Christianity Today has an interesting article written by Erik Thoennes, "Hour of Decision". In it, he talks about the different ways in which salvation is understood amongst, I believe, Evangelicals and confessional Protestants:
"The term saved is popularly used to refer to regeneration and justification. But when the Bible uses the word salvation in a spiritual sense, it describes the broad range of God's activity in rescuing people from sin and restoring them to a right relationship with himself. Salvation in the Bible thus has past, present, and future tenses. A believer has been saved from the guilt of sin (justification, see Eph. 2:8), is being saved from the power of sin (sanctification, see 1 Cor. 1:18), and will be saved from the judgment and presence of sin (glorification, see Acts 15:11)."
"Much of American Protestantism has been influenced by revivalism, which places great emphasis on "making a decision for Christ" in a public, definitive way. These "moments of decision" often become the crucial evidence that one is saved. Other Protestant traditions, less influenced by revivalism (including some Reformed and Lutheran churches), may be content to leave the conversion experience unclearly identified, putting the focus on identification with the church. Both of these traditions have benefits, as well as potential problems."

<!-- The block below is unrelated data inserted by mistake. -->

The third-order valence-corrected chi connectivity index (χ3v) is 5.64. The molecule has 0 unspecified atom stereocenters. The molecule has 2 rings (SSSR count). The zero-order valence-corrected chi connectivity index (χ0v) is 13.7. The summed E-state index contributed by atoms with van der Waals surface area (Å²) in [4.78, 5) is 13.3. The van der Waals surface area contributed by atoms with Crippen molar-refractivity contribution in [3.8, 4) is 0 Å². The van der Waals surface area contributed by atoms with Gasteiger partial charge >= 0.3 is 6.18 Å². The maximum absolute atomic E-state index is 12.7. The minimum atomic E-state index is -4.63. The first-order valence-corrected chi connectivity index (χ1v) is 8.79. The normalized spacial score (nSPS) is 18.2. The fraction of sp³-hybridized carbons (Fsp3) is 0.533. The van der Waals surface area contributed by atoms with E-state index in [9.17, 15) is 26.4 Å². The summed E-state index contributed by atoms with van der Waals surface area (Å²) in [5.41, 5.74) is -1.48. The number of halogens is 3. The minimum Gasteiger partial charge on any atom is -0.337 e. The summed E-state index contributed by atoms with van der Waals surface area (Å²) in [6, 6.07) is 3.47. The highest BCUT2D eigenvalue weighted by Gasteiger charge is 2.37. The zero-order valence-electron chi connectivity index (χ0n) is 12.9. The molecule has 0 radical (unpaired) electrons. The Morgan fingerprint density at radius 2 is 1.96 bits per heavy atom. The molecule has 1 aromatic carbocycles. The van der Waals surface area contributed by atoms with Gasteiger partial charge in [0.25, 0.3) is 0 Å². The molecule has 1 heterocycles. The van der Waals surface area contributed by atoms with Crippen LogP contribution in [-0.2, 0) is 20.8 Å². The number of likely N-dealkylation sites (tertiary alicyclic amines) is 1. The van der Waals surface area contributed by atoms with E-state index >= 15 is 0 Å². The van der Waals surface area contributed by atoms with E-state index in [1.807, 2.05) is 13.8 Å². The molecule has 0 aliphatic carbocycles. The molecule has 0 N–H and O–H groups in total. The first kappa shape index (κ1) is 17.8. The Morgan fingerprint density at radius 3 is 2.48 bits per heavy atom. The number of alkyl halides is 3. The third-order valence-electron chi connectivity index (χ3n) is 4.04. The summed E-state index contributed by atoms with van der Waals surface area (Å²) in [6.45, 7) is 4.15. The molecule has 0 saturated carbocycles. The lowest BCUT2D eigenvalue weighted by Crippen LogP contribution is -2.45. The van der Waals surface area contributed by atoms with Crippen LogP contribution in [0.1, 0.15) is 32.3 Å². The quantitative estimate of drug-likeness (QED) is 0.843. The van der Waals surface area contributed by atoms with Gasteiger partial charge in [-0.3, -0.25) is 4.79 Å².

It is interesting reading. The terminology is not entirely familiar to me, e.g., "glorification", but I am happy to take the approach I learned from a few favorite converts: terms may change but the focus should be on what those terms translate to. I note, too, that at least one Lutheran I know will disagree with the article on a few points. I would point out at least one common point of contention: for an article on salvation, nothing was said about sacramental baptism. But then this is not a mystery, since the article is about that particular point of deciding for Christ and this, not baptism, is what seems to matter mostly in American Evangelicalism. It pays to clarify here that I am not pitting that decision against the sacrament of baptism. They are both necessary as much as possible. Of course, the Catholic view of the obedience of faith makes that decision a lifelong iteration of one decision after another, hopefully, through the inspiration of the Holy Spirit, a perpetually Christ-centered decision day in and day out. Which sounds a lot like being confronted by the Gospel everyday, according to Lutheranism, although there is more to it than that, I'll wager.